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Poetry from Headstones

Verses on the gravestones of Poets


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If poets cannot fashion a lyrical leave taking for themselves then what hope do the rest of us have? The ability to sum up a life in a few unforgettable phrases is, after all, their stock-in-trade. Sometimes the mots justes that the writer has lined up for his epitaph do find their appointed place on his or her headstone.

 

We have already encountered William Butler Yeat’s memorable epitaph:

 

Cast a cold eye
On life, on death,
Horseman, pass by!

 

These lines come from his poem Under Ben Bulben and the final stanza reads:

 

Under bare Ben Bulben’s head
In Drumcliff churchyard Yeats is laid.
An ancestor was rector there
Long years ago, a church stands near,
By the road an ancient cross.
No marble, no conventional phrase;
On limestone quarried near the spot
By his command these words are cut:

 

Yeats got his wish to be laid to rest in his beloved Sligo, but his final burial came after a convoluted process that began with his death in France in 1939 and culminated in his disinterment and relocation to Ireland in 1948.

 

Robert Louis Stevenson, author of Treasure Island and Dr Jekyll and Mr Hyde, also crafted his final farewell in the poem Requiem, and its final three lines are inscribed upon his tombstone on a Samoan hillside.

 

Under the wide and starry sky
Dig the grave and let me lie:
Glad did I live and gladly die,
And I laid me down with a will.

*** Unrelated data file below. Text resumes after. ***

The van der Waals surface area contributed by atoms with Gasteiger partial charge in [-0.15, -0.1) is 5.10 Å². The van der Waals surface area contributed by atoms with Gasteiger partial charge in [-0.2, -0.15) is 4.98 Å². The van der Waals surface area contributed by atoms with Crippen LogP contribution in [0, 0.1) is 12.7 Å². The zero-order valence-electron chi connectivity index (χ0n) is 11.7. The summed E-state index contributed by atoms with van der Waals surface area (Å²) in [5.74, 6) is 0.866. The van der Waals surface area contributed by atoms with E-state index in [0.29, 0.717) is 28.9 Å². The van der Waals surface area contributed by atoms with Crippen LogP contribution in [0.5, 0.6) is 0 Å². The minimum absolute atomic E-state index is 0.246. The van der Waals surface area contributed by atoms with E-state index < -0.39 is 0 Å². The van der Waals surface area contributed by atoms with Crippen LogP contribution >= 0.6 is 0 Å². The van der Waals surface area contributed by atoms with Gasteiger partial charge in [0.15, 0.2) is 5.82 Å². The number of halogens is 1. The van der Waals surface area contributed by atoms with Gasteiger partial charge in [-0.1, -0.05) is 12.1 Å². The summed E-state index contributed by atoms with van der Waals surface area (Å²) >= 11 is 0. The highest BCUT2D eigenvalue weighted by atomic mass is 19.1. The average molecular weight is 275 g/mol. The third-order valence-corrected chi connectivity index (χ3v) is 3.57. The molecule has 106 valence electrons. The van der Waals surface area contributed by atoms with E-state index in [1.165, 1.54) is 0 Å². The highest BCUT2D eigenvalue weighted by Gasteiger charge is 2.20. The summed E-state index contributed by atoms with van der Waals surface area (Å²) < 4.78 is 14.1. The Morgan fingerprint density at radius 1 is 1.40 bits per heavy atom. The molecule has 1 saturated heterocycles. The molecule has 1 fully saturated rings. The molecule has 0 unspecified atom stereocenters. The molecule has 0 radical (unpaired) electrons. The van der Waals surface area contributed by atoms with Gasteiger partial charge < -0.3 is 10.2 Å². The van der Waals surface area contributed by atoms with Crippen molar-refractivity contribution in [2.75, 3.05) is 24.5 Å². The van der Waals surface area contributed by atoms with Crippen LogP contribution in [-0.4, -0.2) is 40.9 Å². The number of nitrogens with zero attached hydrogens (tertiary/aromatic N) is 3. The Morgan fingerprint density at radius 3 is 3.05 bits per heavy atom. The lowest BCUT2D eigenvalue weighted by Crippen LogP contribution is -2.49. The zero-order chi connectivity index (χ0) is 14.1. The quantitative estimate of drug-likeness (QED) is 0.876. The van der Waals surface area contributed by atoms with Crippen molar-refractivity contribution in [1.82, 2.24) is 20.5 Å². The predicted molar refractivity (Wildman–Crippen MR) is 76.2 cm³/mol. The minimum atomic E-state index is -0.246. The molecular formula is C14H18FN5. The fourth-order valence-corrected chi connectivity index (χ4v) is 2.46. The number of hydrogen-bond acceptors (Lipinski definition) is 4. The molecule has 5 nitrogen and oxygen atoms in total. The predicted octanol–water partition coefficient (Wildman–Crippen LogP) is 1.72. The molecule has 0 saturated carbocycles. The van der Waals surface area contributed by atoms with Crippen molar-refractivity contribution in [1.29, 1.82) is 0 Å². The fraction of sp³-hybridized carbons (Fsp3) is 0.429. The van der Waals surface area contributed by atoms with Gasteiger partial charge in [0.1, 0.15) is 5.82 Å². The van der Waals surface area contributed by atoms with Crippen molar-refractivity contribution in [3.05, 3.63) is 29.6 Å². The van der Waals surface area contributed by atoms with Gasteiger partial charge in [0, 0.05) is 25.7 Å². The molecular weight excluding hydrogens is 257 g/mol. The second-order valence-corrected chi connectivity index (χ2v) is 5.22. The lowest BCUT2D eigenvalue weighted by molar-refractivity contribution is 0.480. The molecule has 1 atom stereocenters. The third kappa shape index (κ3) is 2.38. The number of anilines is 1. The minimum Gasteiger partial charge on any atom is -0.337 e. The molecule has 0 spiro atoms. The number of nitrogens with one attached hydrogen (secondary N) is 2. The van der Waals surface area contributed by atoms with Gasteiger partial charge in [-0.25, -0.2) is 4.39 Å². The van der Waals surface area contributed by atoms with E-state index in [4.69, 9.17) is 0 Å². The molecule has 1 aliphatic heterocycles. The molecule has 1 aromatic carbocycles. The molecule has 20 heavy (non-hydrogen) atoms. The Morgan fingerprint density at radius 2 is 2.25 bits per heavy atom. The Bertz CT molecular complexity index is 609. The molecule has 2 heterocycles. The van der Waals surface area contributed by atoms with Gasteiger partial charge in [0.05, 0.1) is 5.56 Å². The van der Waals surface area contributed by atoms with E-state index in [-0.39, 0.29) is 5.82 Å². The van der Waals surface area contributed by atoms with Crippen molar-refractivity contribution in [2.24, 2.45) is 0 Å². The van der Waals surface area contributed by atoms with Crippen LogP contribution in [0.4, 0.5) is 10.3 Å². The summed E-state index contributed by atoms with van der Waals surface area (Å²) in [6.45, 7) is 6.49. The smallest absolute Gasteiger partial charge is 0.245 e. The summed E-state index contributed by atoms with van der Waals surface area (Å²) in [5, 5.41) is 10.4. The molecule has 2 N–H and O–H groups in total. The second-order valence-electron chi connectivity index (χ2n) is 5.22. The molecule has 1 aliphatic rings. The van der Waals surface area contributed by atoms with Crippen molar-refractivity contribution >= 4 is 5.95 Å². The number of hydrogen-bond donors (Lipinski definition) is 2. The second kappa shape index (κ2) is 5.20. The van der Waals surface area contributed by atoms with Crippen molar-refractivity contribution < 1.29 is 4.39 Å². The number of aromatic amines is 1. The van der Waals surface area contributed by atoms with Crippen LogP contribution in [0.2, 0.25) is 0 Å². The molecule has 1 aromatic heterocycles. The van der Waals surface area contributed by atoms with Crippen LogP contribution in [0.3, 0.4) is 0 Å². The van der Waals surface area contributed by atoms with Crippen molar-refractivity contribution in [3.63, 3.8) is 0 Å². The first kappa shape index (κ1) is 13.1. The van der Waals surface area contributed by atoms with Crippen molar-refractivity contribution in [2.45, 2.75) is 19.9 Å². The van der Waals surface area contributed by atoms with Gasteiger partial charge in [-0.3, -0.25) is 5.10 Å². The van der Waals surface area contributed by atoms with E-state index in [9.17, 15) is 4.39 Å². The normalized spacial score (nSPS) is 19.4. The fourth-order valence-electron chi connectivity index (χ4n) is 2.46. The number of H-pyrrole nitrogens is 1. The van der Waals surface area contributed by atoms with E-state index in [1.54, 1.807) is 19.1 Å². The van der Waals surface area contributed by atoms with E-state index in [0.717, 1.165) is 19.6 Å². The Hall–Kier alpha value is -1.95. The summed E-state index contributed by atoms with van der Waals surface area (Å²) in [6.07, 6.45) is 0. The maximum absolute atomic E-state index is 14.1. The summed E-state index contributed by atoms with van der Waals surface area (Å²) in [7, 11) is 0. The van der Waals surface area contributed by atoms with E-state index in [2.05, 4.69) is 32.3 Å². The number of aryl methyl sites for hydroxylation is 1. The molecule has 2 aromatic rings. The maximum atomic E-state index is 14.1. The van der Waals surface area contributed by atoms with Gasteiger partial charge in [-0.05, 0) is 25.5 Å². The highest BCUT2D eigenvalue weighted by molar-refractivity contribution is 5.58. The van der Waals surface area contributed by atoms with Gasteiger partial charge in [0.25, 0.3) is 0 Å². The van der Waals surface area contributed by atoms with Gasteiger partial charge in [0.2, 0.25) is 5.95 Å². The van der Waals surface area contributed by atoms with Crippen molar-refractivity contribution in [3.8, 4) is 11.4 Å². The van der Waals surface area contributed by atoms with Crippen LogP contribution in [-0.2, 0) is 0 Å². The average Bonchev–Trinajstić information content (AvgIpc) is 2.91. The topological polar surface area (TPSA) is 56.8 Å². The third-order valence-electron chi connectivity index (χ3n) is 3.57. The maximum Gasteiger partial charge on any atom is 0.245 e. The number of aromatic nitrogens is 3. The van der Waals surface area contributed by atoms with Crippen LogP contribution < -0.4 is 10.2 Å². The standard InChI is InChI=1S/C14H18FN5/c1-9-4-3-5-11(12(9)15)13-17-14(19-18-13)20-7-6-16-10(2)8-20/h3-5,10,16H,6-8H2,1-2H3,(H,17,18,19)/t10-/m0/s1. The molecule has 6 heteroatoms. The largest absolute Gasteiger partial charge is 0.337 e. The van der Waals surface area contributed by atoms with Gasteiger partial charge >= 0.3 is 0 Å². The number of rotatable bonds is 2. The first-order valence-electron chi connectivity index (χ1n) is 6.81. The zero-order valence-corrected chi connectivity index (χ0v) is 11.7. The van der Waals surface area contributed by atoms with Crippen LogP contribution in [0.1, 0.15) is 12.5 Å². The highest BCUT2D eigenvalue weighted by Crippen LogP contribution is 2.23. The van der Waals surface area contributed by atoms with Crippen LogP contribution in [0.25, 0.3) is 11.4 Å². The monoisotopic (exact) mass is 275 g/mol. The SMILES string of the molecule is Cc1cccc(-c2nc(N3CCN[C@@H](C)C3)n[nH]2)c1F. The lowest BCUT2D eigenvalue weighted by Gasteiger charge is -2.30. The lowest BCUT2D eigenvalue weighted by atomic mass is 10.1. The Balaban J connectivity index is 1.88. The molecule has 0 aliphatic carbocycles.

This be the verse you grave for me:
Here he lies where he long’d to be;
Home is the sailor, home from the sea,
And the hunter home from the hill.

 

Rupert Brooke, the war poet, has written one of the most famous and affecting elegies in the whole literary canon:

 

If I should die, think only this of me:
That there's some corner of a foreign field
That is forever England

 

Yet these prophetic lines do not adorn his gravestone. He did die, and does lie buried, in a foreign field, but his inscription is of a more prosaic nature. He succumbed to blood poisoning on April 23, 1915 on the French hospital ship Duguay-Trouin moored in Trebuki Bay on the Greek island of Skyros. He was carried to his grave in an olive grove in a torch lit procession. He is buried in a cairn grave with a crude wooden cross bearing the legend:

 

Here Lies a Servant of God
Sub-Lieutenant in the English Navy
Who Died for the Deliverance of Constantinople from the Turks

 

In the Protestant cemetery in Rome, the graves of two of England’s greatest and most infamous poets can be found, Keats and Shelley.

 

This Grave
contains all that was Mortal
of a
Young English Poet
Who
on his Death Bed
in the Bitterness of his Heart
at the Malicious Power of his Enemies
Desired
these words to be engraven on his Tomb Stone

 

"Here lies One Whose Name was writ in Water."
John Keats, Protestant Cemetery, Rome

 

Nothing of him that doth fade
But doth suffer a sea-change
Into something rich and strange
Percy Bysshe Shelley Protestant cemetery Rome

 

Oscar Wilde had long been a refugee from the country of his birth. He died in France, and is buried in Pere Lachaise cemetery in Paris, beneath an elaborate Jacob Epstein sculpture, upon which the following lines are inscribed:

 

And alien tears will fill for him
Pity's long-broken urn,
For his mourners will be outcast men,
And outcasts always mourn.
Oscar Wilde Pere Lachaise, Paris